At no surprise to any of us now, the coronavirus pandemic has turned our lives upside down. It caused many of us to stay at home through numerous lockdowns. It also forced businesses to remodel themselves over night, with some even closing down for extended periods. Finally, our once lively cities shut their doors, for our own safety, by restricting the spread of the virus.
As we look to reopen the world, the route to a “normal” state of affairs is by no means straightforward. Our urban environments are a complex web of infrastructure, transport networks and rapidly growing populations. We will have to take incremental steps to reintegrate with our cities, while also embracing new and permanent ways of navigating people-dense areas and keeping sustainability high on the agenda. Unsurprisingly, technology will make a critical contribution.
Meeting society’s urgent requirements
As sustainability remains high on the government’s priorities, people and even businesses will need to think about how they move around cities, where they live, and the modes of transport they use to ensure we don’t contribute negatively to the effects of the pandemic.
The recent pandemic has shown how quickly our city populations can adopt new behaviours, whether it is the movement of residents within our cities, the flow of tourists and visitors, or the daily commute of workers. We’ve seen fundamental changes in the way people move around cities using a range of transportation modes and services. Enclosed spaces such as airplanes and trains have had to assess the risks of spreading diseases among travellers, while we’ve seen a surge in people walking and cycling to get between places. It is clear that transport as we know it will not revert to a pre-pandemic state.
A sharp focus has also been brought on the design of our urban environment. The technology-enabled urban area is by no means a radical idea, but it has exposed those city authorities who were proactive in their implementation of technology - and exposed those who were slow to adapt.
We have now been presented with a huge opportunity to overhaul legacy processes and make use of today’s increasingly connected world to support important social trends. Changes will include a rethink of city planning, new business models and services for transportation, and new vehicles that meets the needs of city dwellers whilst supporting net zero policies.
Virtual twin and simulation technology will play a crucial role in rethinking how we design our urban environments – ensuring we have the right infrastructure to meet the demands of new inhabitants, whilst also aligning to sustainability priorities.
With virtual twin technology, you can create digital replicas of cities, to depict what they could look like in hypothetical situations. Within these virtual models, you can test ‘what if’ situations, without it having any implications on the real world. Within these models, you can collate masses amount of data which can be shared with key stakeholders to make better, quicker and more informed decisions about the future of cities.
Since 2015, Dassault Systèmes has been working with Singapore to create ‘Virtual Singapore’. The city state now has a digital 3D map that provides access to all of the different public agencies’ data, geometrics and even legacy data that show how the climate and the demographics of the population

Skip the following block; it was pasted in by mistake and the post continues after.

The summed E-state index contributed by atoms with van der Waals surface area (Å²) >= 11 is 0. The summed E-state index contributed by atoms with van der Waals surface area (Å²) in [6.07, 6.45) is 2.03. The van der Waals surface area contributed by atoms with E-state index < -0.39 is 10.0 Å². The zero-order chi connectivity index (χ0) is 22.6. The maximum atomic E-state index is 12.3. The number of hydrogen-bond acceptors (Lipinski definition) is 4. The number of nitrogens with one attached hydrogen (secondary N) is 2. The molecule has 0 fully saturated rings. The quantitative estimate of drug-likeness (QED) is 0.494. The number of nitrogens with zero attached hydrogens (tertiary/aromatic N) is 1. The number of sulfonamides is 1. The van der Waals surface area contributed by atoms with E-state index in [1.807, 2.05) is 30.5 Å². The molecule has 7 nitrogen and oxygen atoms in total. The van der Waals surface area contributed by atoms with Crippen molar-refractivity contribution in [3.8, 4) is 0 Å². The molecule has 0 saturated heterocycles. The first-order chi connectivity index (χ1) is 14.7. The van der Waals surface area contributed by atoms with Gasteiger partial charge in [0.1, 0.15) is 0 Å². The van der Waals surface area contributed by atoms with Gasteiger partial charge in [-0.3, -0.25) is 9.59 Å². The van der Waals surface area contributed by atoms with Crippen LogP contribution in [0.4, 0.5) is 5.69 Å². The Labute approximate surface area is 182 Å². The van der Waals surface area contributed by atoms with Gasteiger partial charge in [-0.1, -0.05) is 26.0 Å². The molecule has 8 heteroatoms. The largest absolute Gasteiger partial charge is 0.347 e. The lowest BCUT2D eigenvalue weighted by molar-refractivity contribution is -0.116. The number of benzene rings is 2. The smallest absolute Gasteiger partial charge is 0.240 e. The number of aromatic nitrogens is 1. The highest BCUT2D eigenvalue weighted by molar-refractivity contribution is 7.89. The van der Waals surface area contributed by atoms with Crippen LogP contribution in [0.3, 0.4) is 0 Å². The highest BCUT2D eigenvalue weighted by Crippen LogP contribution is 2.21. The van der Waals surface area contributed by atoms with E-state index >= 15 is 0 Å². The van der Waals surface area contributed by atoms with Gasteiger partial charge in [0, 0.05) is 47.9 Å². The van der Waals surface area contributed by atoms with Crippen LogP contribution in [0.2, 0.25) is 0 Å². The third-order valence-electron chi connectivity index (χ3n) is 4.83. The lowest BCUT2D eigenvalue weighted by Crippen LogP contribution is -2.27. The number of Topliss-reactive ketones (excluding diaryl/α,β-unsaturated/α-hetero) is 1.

has changed. With this model, the city state authorities can make informed decisions about the future, and turn Singapore into a true smart city.
City simulations also allow authorities, city planners and civil engineers to map out other key infrastructure points needed within cities. For example, these sophisticated models can be used to determine optimum locations for charging points to support the mass rollout of electric vehicles. In addition to supporting large-scale infrastructure policy challenges, they can be used to help citizens navigate changes over the city.
Supporting the mass EV rollout
The move to EVs will be critical to reducing the carbon emissions associated with transport. Yet, mass adoption currently faces an infrastructure challenge: EV drivers often struggle to find charging points for their car.
One option is to enable EV owners to carry their own portable charger, allowing them to charge their car anywhere. This is why our 3DEXPERIENCE Labs start-up accelerator supports Sparkcharge, a start-up whose mission consists in creating portable chargers for EVs that can fit in the car and provides high speed charging at one mile every 60 seconds.
Further to this, we can also use virtual twin technology to design EV charging infrastructure. Designing in the virtual world allows companies to drastically reduce their time to market, to explore many more design options, and to reduce cost by building far fewer physical prototypes. Innovation becomes faster, cheaper, and more effective.
Finally, simulation technology can be used to create live maps of city infrastructure, which can be made available to citizens. By connecting EV charging points to the model and making it available to citizens, city planners can effectively provide live maps of all available EV charging points to drivers. This will reassure drivers who are considering purchasing an EV but are worried about the energy supply to run one, and help increase adoption of this new, clean mode of transport.
We already have the tools in place and a common goal we’re all striving toward to make our cities greener. Now is the perfect time to change our approach to build the right infrastructure for a sustainable future.
The new normal will not be a static situation: it will be a highly dynamic – and as it continues to evolve, it will need technology that can match the pace of innovation, starting with digital twins.